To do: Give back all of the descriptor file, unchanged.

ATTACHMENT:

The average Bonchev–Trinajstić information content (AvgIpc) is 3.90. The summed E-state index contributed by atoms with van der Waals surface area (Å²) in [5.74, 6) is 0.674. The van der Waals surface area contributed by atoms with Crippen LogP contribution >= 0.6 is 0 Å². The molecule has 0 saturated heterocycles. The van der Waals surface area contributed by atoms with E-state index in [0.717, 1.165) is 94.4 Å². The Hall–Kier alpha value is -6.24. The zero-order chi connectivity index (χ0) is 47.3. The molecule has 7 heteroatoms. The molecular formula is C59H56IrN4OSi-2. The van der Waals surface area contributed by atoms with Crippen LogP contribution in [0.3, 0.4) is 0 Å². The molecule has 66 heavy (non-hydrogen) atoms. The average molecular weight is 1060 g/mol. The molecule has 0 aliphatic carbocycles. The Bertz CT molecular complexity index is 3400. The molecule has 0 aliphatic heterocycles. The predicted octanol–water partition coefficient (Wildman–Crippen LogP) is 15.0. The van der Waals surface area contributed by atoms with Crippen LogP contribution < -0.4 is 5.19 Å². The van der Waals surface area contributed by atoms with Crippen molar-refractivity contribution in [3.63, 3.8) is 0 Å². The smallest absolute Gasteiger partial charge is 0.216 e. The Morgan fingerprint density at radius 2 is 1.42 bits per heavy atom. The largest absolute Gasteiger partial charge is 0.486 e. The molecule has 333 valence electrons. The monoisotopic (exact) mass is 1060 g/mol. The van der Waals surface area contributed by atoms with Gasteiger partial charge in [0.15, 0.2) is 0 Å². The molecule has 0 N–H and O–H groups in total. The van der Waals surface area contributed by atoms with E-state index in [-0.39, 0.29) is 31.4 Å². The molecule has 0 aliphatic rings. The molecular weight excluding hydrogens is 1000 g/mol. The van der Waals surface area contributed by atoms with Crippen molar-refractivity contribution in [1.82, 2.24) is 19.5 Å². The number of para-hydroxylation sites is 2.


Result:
The average Bonchev–Trinajstić information content (AvgIpc) is 3.90. The summed E-state index contributed by atoms with van der Waals surface area (Å²) in [5.74, 6) is 0.674. The van der Waals surface area contributed by atoms with Crippen LogP contribution >= 0.6 is 0 Å². The molecule has 0 saturated heterocycles. The van der Waals surface area contributed by atoms with E-state index in [0.717, 1.165) is 94.4 Å². The Hall–Kier alpha value is -6.24. The zero-order chi connectivity index (χ0) is 47.3. The molecule has 7 heteroatoms. The molecular formula is C59H56IrN4OSi-2. The van der Waals surface area contributed by atoms with Crippen LogP contribution in [0.3, 0.4) is 0 Å². The molecule has 66 heavy (non-hydrogen) atoms. The average molecular weight is 1060 g/mol. The molecule has 0 aliphatic carbocycles. The Bertz CT molecular complexity index is 3400. The molecule has 0 aliphatic heterocycles. The predicted octanol–water partition coefficient (Wildman–Crippen LogP) is 15.0. The van der Waals surface area contributed by atoms with Crippen LogP contribution < -0.4 is 5.19 Å². The van der Waals surface area contributed by atoms with Crippen molar-refractivity contribution in [3.63, 3.8) is 0 Å². The smallest absolute Gasteiger partial charge is 0.216 e. The Morgan fingerprint density at radius 2 is 1.42 bits per heavy atom. The largest absolute Gasteiger partial charge is 0.486 e. The molecule has 333 valence electrons. The monoisotopic (exact) mass is 1060 g/mol. The van der Waals surface area contributed by atoms with Gasteiger partial charge in [0.15, 0.2) is 0 Å². The molecule has 0 N–H and O–H groups in total. The van der Waals surface area contributed by atoms with E-state index in [-0.39, 0.29) is 31.4 Å². The molecule has 0 aliphatic rings. The molecular weight excluding hydrogens is 1000 g/mol. The van der Waals surface area contributed by atoms with Crippen molar-refractivity contribution in [1.82, 2.24) is 19.5 Å². The number of para-hydroxylation sites is 2.